Young Buds – Mindful Manners

The Voices of Young Monastics

“The mindful manner on ‘receiving a reminder with joined palms, saying thank you.’ I found it so simple, and yet so liberating. Outside, in the workplace, if anyone reminds you, they expect a quick reply, something back. But in the monastery, the person who is receiving a reminder can have a lot of freedom and insight.

Firstly, I try to receive any reminder with a lot of gratitude, because the other person had the courage and compassion to share something difficult. Afterwards, even if I totally disagreed in the beginning, I wait a few days to check inside, ‘is it true?’ By not reacting emotionally, remaining humble, sometimes I discover how that feedback was right. Then, I reflect that without this mindful manner, I would never have seen that about myself.”Br. Thien Y

“For me, not drinking alcohol. It’s not that I did it often, but sometimes I did. Now, after a long time of not doing that, I can compare then and now. I can see how much freedom there is in not being in that state of mind, where I wouldn’t have had much control over what happened to my body and mind.

Also, our precept on chastity makes me feel free to interact with clarity with others, knowing where I stand in any relationship. This way, I feel free to direct my energy onto the spiritual path.”Br. Niem Thuan

“Working together with the sangha, as an organism, makes me feel free from individual concerns, and I can enjoy working with more ease.”Sr. Lam Hy

What is the mindful manner
that gives you the most freedom,
and why?

“I like to practice not chatting while working. I can feel the energy of stopping and calming in my heart, and I can contemplate more clearly my body and mind.”Sr. An Niem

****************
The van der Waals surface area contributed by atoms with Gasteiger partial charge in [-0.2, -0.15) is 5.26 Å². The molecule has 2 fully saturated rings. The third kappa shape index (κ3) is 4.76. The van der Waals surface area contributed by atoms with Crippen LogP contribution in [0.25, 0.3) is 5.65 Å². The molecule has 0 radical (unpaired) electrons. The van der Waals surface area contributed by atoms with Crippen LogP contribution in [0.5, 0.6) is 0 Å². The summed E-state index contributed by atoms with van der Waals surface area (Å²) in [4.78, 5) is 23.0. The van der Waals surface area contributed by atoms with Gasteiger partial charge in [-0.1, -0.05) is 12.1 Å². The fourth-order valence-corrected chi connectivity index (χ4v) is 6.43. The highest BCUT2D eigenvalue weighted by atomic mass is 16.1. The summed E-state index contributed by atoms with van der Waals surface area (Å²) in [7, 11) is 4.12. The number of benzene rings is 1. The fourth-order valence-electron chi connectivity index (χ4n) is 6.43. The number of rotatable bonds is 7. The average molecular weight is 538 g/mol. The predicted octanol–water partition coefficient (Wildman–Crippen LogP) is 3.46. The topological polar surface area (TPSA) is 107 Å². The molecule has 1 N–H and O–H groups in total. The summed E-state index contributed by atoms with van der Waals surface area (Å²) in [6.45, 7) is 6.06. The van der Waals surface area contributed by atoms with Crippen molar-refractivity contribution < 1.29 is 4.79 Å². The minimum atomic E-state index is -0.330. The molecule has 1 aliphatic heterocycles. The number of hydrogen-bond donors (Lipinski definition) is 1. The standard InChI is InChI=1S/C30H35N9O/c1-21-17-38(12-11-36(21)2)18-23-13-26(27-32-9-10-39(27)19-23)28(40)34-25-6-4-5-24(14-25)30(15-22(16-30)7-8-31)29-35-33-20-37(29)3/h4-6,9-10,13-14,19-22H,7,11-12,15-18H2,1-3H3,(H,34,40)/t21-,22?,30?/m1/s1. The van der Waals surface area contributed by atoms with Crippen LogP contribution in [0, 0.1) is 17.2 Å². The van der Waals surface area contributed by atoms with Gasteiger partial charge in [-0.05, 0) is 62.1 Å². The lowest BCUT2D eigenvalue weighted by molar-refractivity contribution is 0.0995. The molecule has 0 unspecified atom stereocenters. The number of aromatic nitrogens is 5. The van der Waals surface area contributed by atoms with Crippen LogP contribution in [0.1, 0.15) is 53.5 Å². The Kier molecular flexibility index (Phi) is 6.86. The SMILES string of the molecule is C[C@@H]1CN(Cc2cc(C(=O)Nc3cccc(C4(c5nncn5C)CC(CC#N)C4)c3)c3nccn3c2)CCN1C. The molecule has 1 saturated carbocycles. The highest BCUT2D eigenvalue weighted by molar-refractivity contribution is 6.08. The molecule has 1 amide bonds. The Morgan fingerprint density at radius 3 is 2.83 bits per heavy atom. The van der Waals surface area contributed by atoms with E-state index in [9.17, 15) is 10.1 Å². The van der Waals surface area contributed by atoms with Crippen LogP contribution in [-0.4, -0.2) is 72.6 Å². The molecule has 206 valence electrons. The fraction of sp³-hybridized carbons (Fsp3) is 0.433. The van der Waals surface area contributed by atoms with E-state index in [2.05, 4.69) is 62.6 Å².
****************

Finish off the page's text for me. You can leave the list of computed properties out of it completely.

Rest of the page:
“Mindful cooking. While I work, I can be aware of my breathing, of what I am doing, of the thoughts and speech I produce… being aware of what I am doing clearly, I feel very free and joyful.”Br. Ruong Duc

“The practice of knocking three times before entering a room, helps me to stop. Before, I used to knock as if I wanted to bring down the door! Then, I started to practice the mindful manner, but only the outer form, like a robot. However, day by day, that practice has become a very beautiful new habit. I enjoyed seeing this practice bloom naturally, without having to feel forced.

Also, there are always people coming and going in the sangha, and this practice of knocking has become my way of acknowledging the person whose room I am entering, to really cherish every relationship.”Sr. Tuong Niem

“I really like all the mindful manners. I like very much how they create harmony among us, and that is a kind of freedom already, because it makes me feel more at ease. I also feel safe, knowing all my brothers and sisters practice the mindful manners and precepts. This is also a kind of freedom, to feel safe and spacious.”Br. Niem Xa

“The mindful manner about sharing a room helped me to become more aware of others’ needs - which are often different from mine. More and more, I am learning to interact, to double check, and to hear what is said and what is not being said - something I find so interesting.”Br. Dinh Tuc

“Bowing. When I had some relationship problems, I still practiced bowing, and recited the gatha, ‘A lotus for you, a Buddha to be.’ It was not easy, but I chose to keep practising it fully. Slowly, I found more freedom, more insight: I saw our ancestors practicing together with us, in us. Finally, we could reconcile and begin anew, and I recognised how freeing this practice of cultivating openness had been to me.”Sr. Hien Tam